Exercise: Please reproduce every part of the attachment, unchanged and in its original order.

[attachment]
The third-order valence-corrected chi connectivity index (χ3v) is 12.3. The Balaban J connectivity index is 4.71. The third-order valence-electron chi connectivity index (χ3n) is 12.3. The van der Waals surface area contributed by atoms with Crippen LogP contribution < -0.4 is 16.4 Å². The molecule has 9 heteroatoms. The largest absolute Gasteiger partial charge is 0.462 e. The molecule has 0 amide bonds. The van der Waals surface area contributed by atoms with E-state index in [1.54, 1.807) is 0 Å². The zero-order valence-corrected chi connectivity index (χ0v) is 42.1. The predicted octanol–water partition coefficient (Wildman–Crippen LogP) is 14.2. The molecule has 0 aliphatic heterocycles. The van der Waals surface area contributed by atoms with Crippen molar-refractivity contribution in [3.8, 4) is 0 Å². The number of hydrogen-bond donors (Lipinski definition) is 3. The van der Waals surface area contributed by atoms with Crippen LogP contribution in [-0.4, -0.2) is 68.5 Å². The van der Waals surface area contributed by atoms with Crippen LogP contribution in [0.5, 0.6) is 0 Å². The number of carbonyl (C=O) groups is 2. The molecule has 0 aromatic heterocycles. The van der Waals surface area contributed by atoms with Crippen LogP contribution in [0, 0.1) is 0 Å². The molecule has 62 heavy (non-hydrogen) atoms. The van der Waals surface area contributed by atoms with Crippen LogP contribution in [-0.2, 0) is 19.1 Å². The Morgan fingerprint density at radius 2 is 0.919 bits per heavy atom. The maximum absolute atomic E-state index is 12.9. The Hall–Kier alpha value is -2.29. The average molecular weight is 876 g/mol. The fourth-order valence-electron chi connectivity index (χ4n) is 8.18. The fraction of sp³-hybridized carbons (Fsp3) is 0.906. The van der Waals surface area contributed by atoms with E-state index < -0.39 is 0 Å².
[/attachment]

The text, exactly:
The third-order valence-corrected chi connectivity index (χ3v) is 12.3. The Balaban J connectivity index is 4.71. The third-order valence-electron chi connectivity index (χ3n) is 12.3. The van der Waals surface area contributed by atoms with Crippen LogP contribution < -0.4 is 16.4 Å². The molecule has 9 heteroatoms. The largest absolute Gasteiger partial charge is 0.462 e. The molecule has 0 amide bonds. The van der Waals surface area contributed by atoms with E-state index in [1.54, 1.807) is 0 Å². The zero-order valence-corrected chi connectivity index (χ0v) is 42.1. The predicted octanol–water partition coefficient (Wildman–Crippen LogP) is 14.2. The molecule has 0 aliphatic heterocycles. The van der Waals surface area contributed by atoms with Crippen molar-refractivity contribution in [3.8, 4) is 0 Å². The number of hydrogen-bond donors (Lipinski definition) is 3. The van der Waals surface area contributed by atoms with Crippen LogP contribution in [-0.4, -0.2) is 68.5 Å². The van der Waals surface area contributed by atoms with Crippen LogP contribution in [0.5, 0.6) is 0 Å². The number of carbonyl (C=O) groups is 2. The molecule has 0 aromatic heterocycles. The van der Waals surface area contributed by atoms with Crippen LogP contribution in [0, 0.1) is 0 Å². The molecule has 62 heavy (non-hydrogen) atoms. The van der Waals surface area contributed by atoms with Crippen LogP contribution in [-0.2, 0) is 19.1 Å². The Morgan fingerprint density at radius 2 is 0.919 bits per heavy atom. The maximum absolute atomic E-state index is 12.9. The Hall–Kier alpha value is -2.29. The average molecular weight is 876 g/mol. The fourth-order valence-electron chi connectivity index (χ4n) is 8.18. The fraction of sp³-hybridized carbons (Fsp3) is 0.906. The van der Waals surface area contributed by atoms with E-state index < -0.39 is 0 Å².